Concern lies with the fact that we have just come off the back of significant divergence which essentially caused the topping out of the market but I feel there is still room for at least +1% by when we will be banking further profit before moving stop’s to b/e.

      So I look at it this way. This market is acting very technically right now against support and resistance levels. The best case reward is a healthy return to the top of the wedge (another potential +5%) whilst the worst case scenario is a losing trade). We have benefited so much from this one asset class alone to have margin for a little error 🙂

      Levels will break eventually, and who knows for sure when that will happen, it may happen this time but if this is the case we will then arm ourselves to then take advantage of that scenario too i.e. re-tests of the levels.

      I wanted to keep the answer brief and to the point, which I clearly haven’t 🙂 , but hopefully this gives a little extra to your own thoughts.

      Best wishes

      Tom

      Reply
      • Steve Coppock

        Thanks for the reply, Tom. Let’s see what happens….

        Reply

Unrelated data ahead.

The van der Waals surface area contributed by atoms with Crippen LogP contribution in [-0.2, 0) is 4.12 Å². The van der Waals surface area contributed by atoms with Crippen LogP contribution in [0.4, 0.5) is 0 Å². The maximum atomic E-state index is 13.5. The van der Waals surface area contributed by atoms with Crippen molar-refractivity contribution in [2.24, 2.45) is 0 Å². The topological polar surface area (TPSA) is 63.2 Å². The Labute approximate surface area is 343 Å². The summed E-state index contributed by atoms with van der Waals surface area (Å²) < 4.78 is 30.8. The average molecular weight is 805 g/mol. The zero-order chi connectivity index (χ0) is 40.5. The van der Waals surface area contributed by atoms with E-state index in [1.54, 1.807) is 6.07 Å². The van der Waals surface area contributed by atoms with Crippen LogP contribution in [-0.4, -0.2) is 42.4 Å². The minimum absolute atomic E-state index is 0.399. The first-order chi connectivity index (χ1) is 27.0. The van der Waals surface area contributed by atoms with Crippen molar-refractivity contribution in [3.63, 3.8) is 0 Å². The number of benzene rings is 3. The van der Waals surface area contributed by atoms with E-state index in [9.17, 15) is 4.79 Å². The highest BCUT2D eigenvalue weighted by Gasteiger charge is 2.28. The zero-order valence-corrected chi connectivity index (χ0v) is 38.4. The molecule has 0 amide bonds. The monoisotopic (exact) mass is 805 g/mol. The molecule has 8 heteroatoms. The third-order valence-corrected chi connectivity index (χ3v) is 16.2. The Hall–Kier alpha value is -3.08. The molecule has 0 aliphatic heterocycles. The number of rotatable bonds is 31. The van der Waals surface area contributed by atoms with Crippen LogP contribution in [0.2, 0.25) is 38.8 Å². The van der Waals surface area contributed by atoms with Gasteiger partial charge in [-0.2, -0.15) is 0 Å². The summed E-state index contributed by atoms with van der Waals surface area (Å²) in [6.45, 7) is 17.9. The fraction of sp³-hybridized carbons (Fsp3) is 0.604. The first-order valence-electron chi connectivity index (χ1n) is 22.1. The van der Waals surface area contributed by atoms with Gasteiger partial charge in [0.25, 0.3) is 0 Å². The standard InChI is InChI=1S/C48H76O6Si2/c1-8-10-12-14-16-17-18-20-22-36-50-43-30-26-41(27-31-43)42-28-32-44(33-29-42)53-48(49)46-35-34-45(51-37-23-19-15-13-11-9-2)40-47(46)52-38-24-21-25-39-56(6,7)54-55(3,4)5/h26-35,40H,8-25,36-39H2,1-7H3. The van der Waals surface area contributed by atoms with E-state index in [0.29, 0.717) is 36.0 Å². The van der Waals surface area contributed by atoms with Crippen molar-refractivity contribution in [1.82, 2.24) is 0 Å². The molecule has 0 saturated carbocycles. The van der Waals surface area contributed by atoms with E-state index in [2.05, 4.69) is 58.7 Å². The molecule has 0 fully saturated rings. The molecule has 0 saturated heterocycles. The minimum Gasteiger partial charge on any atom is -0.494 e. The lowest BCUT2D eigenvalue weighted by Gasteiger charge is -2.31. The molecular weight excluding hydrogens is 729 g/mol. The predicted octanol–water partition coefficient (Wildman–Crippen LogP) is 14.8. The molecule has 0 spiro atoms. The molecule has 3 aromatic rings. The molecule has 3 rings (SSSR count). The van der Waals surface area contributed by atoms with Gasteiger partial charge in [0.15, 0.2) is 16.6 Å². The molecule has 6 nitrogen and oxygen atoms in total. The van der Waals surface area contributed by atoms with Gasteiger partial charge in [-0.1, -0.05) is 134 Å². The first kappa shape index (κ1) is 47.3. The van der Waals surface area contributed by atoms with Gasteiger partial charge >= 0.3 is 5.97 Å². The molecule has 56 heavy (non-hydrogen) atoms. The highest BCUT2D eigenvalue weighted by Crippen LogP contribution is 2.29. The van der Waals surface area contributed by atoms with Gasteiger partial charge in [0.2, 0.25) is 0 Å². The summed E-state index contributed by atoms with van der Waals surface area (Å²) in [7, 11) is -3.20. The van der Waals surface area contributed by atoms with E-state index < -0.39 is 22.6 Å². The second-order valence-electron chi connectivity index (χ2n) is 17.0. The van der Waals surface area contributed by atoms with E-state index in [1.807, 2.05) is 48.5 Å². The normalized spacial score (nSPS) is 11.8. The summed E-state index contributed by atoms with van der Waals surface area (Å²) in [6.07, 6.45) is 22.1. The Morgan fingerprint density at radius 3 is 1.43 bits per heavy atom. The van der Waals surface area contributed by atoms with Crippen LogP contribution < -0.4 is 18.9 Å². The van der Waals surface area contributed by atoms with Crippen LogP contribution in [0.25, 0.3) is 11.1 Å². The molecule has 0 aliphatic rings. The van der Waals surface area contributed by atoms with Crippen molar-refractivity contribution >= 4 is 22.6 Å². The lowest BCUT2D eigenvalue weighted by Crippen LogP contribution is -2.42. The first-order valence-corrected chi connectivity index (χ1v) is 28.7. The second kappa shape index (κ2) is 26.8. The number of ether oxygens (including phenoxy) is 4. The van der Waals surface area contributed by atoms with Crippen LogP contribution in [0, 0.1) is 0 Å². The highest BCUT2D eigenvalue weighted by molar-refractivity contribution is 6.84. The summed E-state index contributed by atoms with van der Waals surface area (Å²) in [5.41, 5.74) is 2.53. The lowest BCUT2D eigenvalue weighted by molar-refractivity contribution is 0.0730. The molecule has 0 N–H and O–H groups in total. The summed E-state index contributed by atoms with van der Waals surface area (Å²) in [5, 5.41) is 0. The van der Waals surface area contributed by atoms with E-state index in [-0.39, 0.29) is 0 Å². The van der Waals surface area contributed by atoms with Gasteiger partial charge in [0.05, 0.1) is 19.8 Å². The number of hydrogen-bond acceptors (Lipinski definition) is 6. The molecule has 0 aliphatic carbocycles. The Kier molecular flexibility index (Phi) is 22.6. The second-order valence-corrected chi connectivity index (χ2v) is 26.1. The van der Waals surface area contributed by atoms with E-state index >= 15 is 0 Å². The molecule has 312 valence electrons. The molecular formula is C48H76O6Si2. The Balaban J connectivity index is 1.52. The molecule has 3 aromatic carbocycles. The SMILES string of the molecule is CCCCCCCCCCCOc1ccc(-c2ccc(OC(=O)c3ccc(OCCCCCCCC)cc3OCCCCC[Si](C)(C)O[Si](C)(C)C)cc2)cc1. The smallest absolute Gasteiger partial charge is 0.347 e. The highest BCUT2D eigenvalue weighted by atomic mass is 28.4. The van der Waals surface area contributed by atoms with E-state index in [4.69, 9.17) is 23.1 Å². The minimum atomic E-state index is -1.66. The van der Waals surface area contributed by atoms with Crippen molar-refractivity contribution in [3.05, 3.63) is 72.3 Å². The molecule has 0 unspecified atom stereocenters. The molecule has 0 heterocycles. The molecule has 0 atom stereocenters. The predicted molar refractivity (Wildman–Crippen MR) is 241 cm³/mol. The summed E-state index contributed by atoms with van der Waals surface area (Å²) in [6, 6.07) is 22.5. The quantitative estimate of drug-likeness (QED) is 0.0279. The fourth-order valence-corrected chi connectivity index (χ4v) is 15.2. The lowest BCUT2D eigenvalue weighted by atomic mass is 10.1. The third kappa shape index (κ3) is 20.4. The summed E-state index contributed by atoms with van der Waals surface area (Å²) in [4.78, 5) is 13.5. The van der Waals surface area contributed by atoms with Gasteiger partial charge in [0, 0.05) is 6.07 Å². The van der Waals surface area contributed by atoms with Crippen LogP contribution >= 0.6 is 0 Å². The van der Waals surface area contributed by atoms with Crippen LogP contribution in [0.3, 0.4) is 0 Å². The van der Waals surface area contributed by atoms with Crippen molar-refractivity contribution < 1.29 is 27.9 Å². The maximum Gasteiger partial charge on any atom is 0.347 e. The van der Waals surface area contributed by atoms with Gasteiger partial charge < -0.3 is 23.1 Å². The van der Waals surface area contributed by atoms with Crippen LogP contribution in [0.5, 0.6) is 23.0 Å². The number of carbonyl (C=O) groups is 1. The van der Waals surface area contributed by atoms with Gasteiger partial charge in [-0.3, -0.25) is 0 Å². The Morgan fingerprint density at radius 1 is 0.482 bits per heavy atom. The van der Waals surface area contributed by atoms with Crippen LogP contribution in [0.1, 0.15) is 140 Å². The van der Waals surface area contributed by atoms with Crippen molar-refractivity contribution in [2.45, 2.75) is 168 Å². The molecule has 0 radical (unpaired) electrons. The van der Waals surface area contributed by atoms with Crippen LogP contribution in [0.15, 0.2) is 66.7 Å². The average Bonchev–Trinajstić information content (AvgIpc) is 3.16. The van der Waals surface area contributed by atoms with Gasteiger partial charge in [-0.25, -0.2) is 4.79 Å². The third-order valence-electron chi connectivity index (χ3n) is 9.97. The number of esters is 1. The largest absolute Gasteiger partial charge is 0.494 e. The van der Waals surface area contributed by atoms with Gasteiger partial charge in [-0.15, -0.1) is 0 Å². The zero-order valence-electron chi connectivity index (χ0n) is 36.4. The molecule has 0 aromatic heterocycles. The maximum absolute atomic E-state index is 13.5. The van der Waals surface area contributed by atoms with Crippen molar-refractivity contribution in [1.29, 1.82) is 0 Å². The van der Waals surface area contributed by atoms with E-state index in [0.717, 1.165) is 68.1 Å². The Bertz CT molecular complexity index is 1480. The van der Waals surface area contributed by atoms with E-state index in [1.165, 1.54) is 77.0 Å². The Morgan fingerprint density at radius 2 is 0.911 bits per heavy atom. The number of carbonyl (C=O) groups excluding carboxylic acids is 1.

• Tom

          Well the market has broken the key level now pretty convincingly so no long trade to play but potentially a short opportunity in due course if we get a clean retracement.

          Reply
    • Tom

      Also if you took the EURGBP short there is now a nice swing high to tuck your stop above around the 8315 level to lock in a bit more profit

      Gold also, I will be tucking my stop just under the horizontal support (as per last Sunday’s video) around 1230.00 area.

      Tom

      Reply
  • Tariq

    Hi Tom,

    Hope you are doing well. I was wondering how come you managed the trade differently on the way down? As you moved it by percentage terms rather than the retracement? Is it because the move was so rapid and heading towards the bottom of the channel? So locking in the profits just incase the trade turned? That’s my understanding of why you did it. Can you please correct me if I’m wrong? Thanks

    Tariq

    Reply
    • Tom

      Hello Tariq

      Thanks for your note. I am doing really well thanks buddy, hope you are too…

      You are spot on. I try not to let myself be fixed to 1 particular stop management as trades will act in different ways. With most trades, they slowly but surely weave their way up or down and you use these movements to trail. However the FTSE dropped so quickly and so aggressively without retracement and thus there was no technical landmark to trail behind. So the adopted method I used was the % trail to enable me to quickly lock in profit, whilst still having a mathematical methodology.

      One thing I will always do is move stop on trade 2 to breakeven once the market has moved 1% in my direction. This is to ensure I can get my trades to break even (and therefore reduce the potential of a loss to zero) once the market has started to move nicely in my favour.

      Hope this explains things 🙂

      Have a great trading week.

      Tom

      Reply